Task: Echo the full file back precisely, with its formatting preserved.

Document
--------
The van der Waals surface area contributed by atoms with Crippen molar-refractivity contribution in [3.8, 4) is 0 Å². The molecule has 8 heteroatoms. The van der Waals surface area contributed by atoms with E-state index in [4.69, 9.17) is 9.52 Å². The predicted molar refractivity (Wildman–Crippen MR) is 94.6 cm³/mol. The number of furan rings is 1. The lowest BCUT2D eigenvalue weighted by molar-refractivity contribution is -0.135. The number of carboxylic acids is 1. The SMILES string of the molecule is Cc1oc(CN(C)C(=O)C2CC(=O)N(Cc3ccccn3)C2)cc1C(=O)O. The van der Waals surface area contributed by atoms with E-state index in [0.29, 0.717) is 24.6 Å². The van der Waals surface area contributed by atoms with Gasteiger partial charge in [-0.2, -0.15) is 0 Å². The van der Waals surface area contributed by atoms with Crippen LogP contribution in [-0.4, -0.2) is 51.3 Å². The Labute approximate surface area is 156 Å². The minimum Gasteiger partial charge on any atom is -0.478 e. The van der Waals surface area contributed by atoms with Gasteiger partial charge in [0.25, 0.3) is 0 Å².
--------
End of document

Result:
The van der Waals surface area contributed by atoms with Crippen molar-refractivity contribution in [3.8, 4) is 0 Å². The molecule has 8 heteroatoms. The van der Waals surface area contributed by atoms with E-state index in [4.69, 9.17) is 9.52 Å². The predicted molar refractivity (Wildman–Crippen MR) is 94.6 cm³/mol. The number of furan rings is 1. The lowest BCUT2D eigenvalue weighted by molar-refractivity contribution is -0.135. The number of carboxylic acids is 1. The SMILES string of the molecule is Cc1oc(CN(C)C(=O)C2CC(=O)N(Cc3ccccn3)C2)cc1C(=O)O. The van der Waals surface area contributed by atoms with E-state index in [0.29, 0.717) is 24.6 Å². The van der Waals surface area contributed by atoms with Gasteiger partial charge in [-0.2, -0.15) is 0 Å². The van der Waals surface area contributed by atoms with Crippen LogP contribution in [-0.4, -0.2) is 51.3 Å². The Labute approximate surface area is 156 Å². The minimum Gasteiger partial charge on any atom is -0.478 e. The van der Waals surface area contributed by atoms with Gasteiger partial charge in [0.25, 0.3) is 0 Å².